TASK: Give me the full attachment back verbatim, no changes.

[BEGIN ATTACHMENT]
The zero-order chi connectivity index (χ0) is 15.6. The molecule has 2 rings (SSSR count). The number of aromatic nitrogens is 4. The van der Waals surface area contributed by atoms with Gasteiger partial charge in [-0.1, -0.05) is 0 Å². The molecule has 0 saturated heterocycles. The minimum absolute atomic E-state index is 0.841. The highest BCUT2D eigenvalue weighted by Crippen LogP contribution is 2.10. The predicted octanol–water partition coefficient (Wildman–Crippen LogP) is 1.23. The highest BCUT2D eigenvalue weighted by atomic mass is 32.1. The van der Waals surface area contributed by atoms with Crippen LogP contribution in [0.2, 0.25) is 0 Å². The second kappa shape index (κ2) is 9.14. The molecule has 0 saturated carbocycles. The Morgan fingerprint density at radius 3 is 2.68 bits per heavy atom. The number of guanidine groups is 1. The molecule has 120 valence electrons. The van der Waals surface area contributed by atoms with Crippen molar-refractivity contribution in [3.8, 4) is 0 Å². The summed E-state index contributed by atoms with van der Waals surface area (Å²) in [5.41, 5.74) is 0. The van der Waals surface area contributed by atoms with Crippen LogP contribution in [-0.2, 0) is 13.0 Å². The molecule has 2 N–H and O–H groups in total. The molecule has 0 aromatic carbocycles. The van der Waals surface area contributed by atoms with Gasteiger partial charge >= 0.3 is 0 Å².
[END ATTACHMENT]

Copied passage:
The zero-order chi connectivity index (χ0) is 15.6. The molecule has 2 rings (SSSR count). The number of aromatic nitrogens is 4. The van der Waals surface area contributed by atoms with Gasteiger partial charge in [-0.1, -0.05) is 0 Å². The molecule has 0 saturated heterocycles. The minimum absolute atomic E-state index is 0.841. The highest BCUT2D eigenvalue weighted by Crippen LogP contribution is 2.10. The predicted octanol–water partition coefficient (Wildman–Crippen LogP) is 1.23. The highest BCUT2D eigenvalue weighted by atomic mass is 32.1. The van der Waals surface area contributed by atoms with Crippen LogP contribution in [0.2, 0.25) is 0 Å². The second kappa shape index (κ2) is 9.14. The molecule has 0 saturated carbocycles. The Morgan fingerprint density at radius 3 is 2.68 bits per heavy atom. The number of guanidine groups is 1. The molecule has 120 valence electrons. The van der Waals surface area contributed by atoms with Crippen molar-refractivity contribution in [3.8, 4) is 0 Å². The summed E-state index contributed by atoms with van der Waals surface area (Å²) in [5.41, 5.74) is 0. The van der Waals surface area contributed by atoms with Crippen LogP contribution in [-0.2, 0) is 13.0 Å². The molecule has 2 N–H and O–H groups in total. The molecule has 0 aromatic carbocycles. The van der Waals surface area contributed by atoms with Gasteiger partial charge >= 0.3 is 0 Å².